Memorandum of Decision Re: Objection to Discharge

DO NOT PUBLISH This case disposition has no value as precedent and is not intended for publication. Any publication, either in print or electronically, is contrary to the intent and wishes of the court.
In re MICHAEL and JUDITH MEYERS,                                         No. 99-11824      Debtor(s). ______________________________________/ RAYMOND CAREY, Trustee,      Plaintiff(s),    v.                                                                                            A.P. No. 99-1219 MICHAEL and JUDITH MEYERS,      Defendant(s). _______________________________________/
Memorandum of Decision
     In their bankruptcy schedules, Chapter 7 debtors Michael and Judith Meyers included as a secured debt an obligation which had been fully paid. They also scheduled a fake lien on an automobile they had purchased for their son, and failed to schedule certain partnership interests. For these reasons, the trustee seeks denial of their discharge.      In both the schedule of assets and the schedule of debts, the Meyers falsely listed creditor Richard Gianni as having a claim for $9,000.00 secured by a lien on the Meyers' residence and a claim for $11,000.00 secured by their 1997 Chevrolet S-10 pickup truck. Neither debt actually existed. There had at one time, well before bankruptcy, been a valid obligation on the real property, but that had been paid in full two years before the bankruptcy and Gianni asserted no further claim against the property. The lien on the pickup truck was entirely false, created for the sole purpose of making creditors believe that the Meyers had no equity in the truck when they in fact owned it free and clear. (1)      As to the residence, the Meyers argue that the misrepresentation was of no consequence due to valid liens senior to the false lien. As to the truck, they argue that the truck was driven by their son and only placed in their name for insurance purposes. The court accepts these explanations as true. However, they are not exculpatory.      The Meyers created the false lien on the truck solely because "they did not want any of their judgment creditors to attach [their son's] truck." This admission alone renders them unqualified for a discharge pursuant to §§ 727(a)(3)[falsification of records] and 727(a)(4)(A)[false oath]. The former section does not require intent. The latter requires that the false oath be made knowingly and fraudulently, which the Meyers have admitted by their testimony that they knew the scheduled information was false and that they created the lien to deceive their creditors.      The Meyers also lost their right to a discharge by scheduling the lien on their real property when they knew full well that it no longer existed. There is no requirement in the law that a false oath turn out to be of consequence to the estate; all the trustee must show is that the debtors made a material false statement knowingly and fraudulently. The Meyers scheduled the Gianni debt on their home knowing it to be false, and intending to deceive the trustee and the creditors into thinking that the property was more heavily encumbered than it actually was. The misrepresentation was material, notwithstanding lack of consequence to the estate.      The Meyers' only defense to their failure to schedule several partnership interests is that those interests had no value to the estate. This is no defense at all. Their motivation for omitting these interests is clear: they had conducted considerable financial transactions involving the partnerships in the year before bankruptcy, and did not want the trustee to know about them. This is independent grounds for loss of their discharge pursuant to both § 727(a)(1)[concealment of property of the estate after filing the petition] and § 727(a)(4)(A)[false oath]. A debtor is not entitled to a discharge where he has knowingly and fraudulently failed to schedule a business interest, even if the interest had no value to the estate. Matter of Beauboeuf, 966 F.2d 174 (5th Cir.1992)[failure to list interest in corporation material despite debtor's claim that interest had no value]; In re Chalik, 748 F.2d 616, 618 (11th Cir. 1984) ["The recalcitrant debtor may not escape a section 727(a)(4)(A) denial of discharge by asserting that the admittedly omitted or falsely stated information concerned a worthless relationship or holding; such a defense is specious."].      For the foregoing reasons, the court will enter a judgment denying the Meyers' discharge. The trustee shall also recover his costs of suit.      This memorandum constitutes the court's findings and conclusions pursuant to FRCP 52(a) and FRBP 7052. Counsel for the trustee shall submit an appropriate form of judgment forthwith.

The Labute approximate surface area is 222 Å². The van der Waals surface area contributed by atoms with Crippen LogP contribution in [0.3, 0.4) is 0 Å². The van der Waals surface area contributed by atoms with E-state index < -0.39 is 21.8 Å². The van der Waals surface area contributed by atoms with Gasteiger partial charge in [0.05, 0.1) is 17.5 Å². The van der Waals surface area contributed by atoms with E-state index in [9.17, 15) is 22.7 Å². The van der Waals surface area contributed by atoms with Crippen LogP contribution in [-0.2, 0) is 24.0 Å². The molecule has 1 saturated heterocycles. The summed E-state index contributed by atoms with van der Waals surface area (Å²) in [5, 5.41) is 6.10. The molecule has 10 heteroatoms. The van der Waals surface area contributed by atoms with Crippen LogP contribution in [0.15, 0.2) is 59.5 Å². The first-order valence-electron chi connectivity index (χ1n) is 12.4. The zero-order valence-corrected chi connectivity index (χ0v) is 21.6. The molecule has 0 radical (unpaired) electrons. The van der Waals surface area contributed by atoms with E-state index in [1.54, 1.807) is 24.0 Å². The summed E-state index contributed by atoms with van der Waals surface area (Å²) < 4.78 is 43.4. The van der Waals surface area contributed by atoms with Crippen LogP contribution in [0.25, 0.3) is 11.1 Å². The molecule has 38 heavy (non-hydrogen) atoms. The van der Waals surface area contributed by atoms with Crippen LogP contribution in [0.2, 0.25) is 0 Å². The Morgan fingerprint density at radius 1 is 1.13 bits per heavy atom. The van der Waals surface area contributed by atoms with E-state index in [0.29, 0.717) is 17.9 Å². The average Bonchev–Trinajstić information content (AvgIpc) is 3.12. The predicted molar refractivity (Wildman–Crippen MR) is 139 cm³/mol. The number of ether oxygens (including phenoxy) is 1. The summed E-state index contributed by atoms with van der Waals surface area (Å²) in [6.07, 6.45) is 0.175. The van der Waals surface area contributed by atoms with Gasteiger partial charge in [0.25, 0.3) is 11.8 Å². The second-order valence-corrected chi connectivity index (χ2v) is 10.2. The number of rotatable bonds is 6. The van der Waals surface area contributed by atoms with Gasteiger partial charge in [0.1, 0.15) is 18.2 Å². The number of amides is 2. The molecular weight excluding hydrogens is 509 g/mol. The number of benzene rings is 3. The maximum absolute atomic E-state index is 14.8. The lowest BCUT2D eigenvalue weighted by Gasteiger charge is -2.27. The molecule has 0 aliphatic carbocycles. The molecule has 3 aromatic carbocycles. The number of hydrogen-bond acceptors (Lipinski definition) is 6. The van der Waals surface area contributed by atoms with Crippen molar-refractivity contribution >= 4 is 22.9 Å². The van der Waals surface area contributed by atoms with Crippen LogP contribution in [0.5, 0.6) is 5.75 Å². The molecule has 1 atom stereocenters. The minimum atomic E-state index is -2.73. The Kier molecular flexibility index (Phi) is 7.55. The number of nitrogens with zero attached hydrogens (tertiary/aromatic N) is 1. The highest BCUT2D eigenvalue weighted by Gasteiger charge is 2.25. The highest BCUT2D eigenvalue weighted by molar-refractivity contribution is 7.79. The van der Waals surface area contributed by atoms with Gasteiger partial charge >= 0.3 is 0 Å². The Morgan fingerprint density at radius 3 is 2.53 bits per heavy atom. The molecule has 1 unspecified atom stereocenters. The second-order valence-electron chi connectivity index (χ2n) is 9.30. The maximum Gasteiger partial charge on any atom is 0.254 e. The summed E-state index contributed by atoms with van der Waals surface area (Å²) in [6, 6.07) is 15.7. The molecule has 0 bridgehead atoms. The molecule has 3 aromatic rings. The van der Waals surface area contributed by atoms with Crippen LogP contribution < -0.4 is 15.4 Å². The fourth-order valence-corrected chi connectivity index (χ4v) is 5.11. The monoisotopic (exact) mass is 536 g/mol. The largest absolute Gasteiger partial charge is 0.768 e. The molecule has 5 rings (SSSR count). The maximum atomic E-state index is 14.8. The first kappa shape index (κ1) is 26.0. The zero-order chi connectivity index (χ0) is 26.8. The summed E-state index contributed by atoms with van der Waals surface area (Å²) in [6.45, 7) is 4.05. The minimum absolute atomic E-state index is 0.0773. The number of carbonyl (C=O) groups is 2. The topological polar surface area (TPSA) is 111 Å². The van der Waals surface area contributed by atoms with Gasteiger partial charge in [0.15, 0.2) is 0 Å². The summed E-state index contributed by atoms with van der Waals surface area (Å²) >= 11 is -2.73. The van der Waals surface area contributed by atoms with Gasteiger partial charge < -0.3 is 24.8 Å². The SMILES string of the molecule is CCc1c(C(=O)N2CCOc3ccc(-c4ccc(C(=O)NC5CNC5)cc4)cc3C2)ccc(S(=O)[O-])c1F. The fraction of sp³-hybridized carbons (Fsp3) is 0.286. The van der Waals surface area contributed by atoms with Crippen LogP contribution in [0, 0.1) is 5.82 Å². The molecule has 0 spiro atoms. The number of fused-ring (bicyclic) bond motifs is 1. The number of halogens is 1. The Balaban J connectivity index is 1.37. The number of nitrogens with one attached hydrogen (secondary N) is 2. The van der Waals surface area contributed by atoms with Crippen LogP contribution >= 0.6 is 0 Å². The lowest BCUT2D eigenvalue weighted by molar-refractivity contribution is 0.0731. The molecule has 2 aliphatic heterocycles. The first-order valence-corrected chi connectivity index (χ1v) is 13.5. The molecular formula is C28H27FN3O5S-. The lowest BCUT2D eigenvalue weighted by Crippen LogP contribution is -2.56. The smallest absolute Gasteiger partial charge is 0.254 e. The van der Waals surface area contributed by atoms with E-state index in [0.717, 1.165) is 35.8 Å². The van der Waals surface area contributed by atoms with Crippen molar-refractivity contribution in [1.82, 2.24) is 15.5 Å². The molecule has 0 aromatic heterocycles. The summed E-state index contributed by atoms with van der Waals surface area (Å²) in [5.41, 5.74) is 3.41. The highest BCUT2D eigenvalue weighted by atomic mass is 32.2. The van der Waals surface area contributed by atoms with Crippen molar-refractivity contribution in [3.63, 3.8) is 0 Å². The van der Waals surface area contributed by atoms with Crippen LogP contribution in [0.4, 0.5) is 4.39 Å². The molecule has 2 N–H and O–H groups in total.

Dated: May 8, 2000                                                      ___________________________                                                                                        Alan Jaroslovsky                                                                                        U.S. Bankruptcy Judge

1. The Meyers represented to the Department of Motor Vehicles that Gianni was the lienholder on the vehicle. When he received the pink slip, he signed it and gave it to the M